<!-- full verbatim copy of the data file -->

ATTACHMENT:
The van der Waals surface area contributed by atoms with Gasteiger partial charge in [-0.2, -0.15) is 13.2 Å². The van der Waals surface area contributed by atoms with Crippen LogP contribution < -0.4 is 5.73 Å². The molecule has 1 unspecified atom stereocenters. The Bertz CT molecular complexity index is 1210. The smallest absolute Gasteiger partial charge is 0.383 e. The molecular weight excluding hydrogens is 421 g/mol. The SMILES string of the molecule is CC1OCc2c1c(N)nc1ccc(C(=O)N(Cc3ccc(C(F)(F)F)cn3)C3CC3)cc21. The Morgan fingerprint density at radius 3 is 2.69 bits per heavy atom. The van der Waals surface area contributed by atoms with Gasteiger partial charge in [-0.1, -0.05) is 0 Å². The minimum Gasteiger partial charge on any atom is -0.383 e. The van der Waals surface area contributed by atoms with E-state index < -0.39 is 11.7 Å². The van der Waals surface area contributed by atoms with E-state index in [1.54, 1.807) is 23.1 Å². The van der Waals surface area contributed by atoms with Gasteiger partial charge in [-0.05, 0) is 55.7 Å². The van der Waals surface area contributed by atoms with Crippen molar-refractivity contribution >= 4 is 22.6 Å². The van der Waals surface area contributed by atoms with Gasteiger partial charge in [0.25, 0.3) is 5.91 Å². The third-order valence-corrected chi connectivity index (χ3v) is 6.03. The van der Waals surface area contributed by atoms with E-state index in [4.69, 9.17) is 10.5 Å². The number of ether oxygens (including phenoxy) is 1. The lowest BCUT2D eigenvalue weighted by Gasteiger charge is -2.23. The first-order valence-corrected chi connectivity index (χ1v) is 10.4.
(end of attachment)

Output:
The van der Waals surface area contributed by atoms with Gasteiger partial charge in [-0.2, -0.15) is 13.2 Å². The van der Waals surface area contributed by atoms with Crippen LogP contribution < -0.4 is 5.73 Å². The molecule has 1 unspecified atom stereocenters. The Bertz CT molecular complexity index is 1210. The smallest absolute Gasteiger partial charge is 0.383 e. The molecular weight excluding hydrogens is 421 g/mol. The SMILES string of the molecule is CC1OCc2c1c(N)nc1ccc(C(=O)N(Cc3ccc(C(F)(F)F)cn3)C3CC3)cc21. The Morgan fingerprint density at radius 3 is 2.69 bits per heavy atom. The van der Waals surface area contributed by atoms with Gasteiger partial charge in [-0.1, -0.05) is 0 Å². The minimum Gasteiger partial charge on any atom is -0.383 e. The van der Waals surface area contributed by atoms with E-state index < -0.39 is 11.7 Å². The van der Waals surface area contributed by atoms with E-state index in [1.54, 1.807) is 23.1 Å². The van der Waals surface area contributed by atoms with Gasteiger partial charge in [-0.05, 0) is 55.7 Å². The van der Waals surface area contributed by atoms with Crippen molar-refractivity contribution >= 4 is 22.6 Å². The van der Waals surface area contributed by atoms with Gasteiger partial charge in [0.25, 0.3) is 5.91 Å². The third-order valence-corrected chi connectivity index (χ3v) is 6.03. The van der Waals surface area contributed by atoms with E-state index in [4.69, 9.17) is 10.5 Å². The number of ether oxygens (including phenoxy) is 1. The lowest BCUT2D eigenvalue weighted by Gasteiger charge is -2.23. The first-order valence-corrected chi connectivity index (χ1v) is 10.4.